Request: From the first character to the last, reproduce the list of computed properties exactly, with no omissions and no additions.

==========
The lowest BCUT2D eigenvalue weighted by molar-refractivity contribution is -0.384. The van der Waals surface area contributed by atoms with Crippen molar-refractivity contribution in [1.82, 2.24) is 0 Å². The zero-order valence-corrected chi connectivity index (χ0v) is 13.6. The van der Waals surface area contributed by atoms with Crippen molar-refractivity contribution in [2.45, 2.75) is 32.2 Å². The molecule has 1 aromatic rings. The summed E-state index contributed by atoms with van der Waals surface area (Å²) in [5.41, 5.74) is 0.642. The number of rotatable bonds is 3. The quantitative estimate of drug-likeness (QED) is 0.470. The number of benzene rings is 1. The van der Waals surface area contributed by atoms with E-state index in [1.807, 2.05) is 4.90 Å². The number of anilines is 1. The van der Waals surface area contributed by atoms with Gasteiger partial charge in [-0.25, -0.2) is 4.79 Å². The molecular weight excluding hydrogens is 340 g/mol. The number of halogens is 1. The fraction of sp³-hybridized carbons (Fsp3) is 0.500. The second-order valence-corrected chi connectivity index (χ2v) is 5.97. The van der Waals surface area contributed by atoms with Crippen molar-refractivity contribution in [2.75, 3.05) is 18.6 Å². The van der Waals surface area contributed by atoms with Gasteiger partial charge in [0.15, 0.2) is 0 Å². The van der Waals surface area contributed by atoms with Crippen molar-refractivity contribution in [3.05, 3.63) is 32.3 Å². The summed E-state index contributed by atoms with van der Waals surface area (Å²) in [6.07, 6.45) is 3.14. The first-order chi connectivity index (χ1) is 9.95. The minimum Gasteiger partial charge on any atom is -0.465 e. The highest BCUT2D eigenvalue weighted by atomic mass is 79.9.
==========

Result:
The lowest BCUT2D eigenvalue weighted by molar-refractivity contribution is -0.384. The van der Waals surface area contributed by atoms with Crippen molar-refractivity contribution in [1.82, 2.24) is 0 Å². The zero-order valence-corrected chi connectivity index (χ0v) is 13.6. The van der Waals surface area contributed by atoms with Crippen molar-refractivity contribution in [2.45, 2.75) is 32.2 Å². The molecule has 1 aromatic rings. The summed E-state index contributed by atoms with van der Waals surface area (Å²) in [5.41, 5.74) is 0.642. The number of rotatable bonds is 3. The quantitative estimate of drug-likeness (QED) is 0.470. The number of benzene rings is 1. The van der Waals surface area contributed by atoms with E-state index in [1.807, 2.05) is 4.90 Å². The number of anilines is 1. The van der Waals surface area contributed by atoms with Gasteiger partial charge in [-0.25, -0.2) is 4.79 Å². The molecular weight excluding hydrogens is 340 g/mol. The number of halogens is 1. The fraction of sp³-hybridized carbons (Fsp3) is 0.500. The second-order valence-corrected chi connectivity index (χ2v) is 5.97. The van der Waals surface area contributed by atoms with Crippen molar-refractivity contribution in [2.75, 3.05) is 18.6 Å². The van der Waals surface area contributed by atoms with Gasteiger partial charge in [0.15, 0.2) is 0 Å². The van der Waals surface area contributed by atoms with Crippen molar-refractivity contribution in [3.05, 3.63) is 32.3 Å². The summed E-state index contributed by atoms with van der Waals surface area (Å²) in [6.07, 6.45) is 3.14. The first-order chi connectivity index (χ1) is 9.95. The minimum Gasteiger partial charge on any atom is -0.465 e. The highest BCUT2D eigenvalue weighted by atomic mass is 79.9.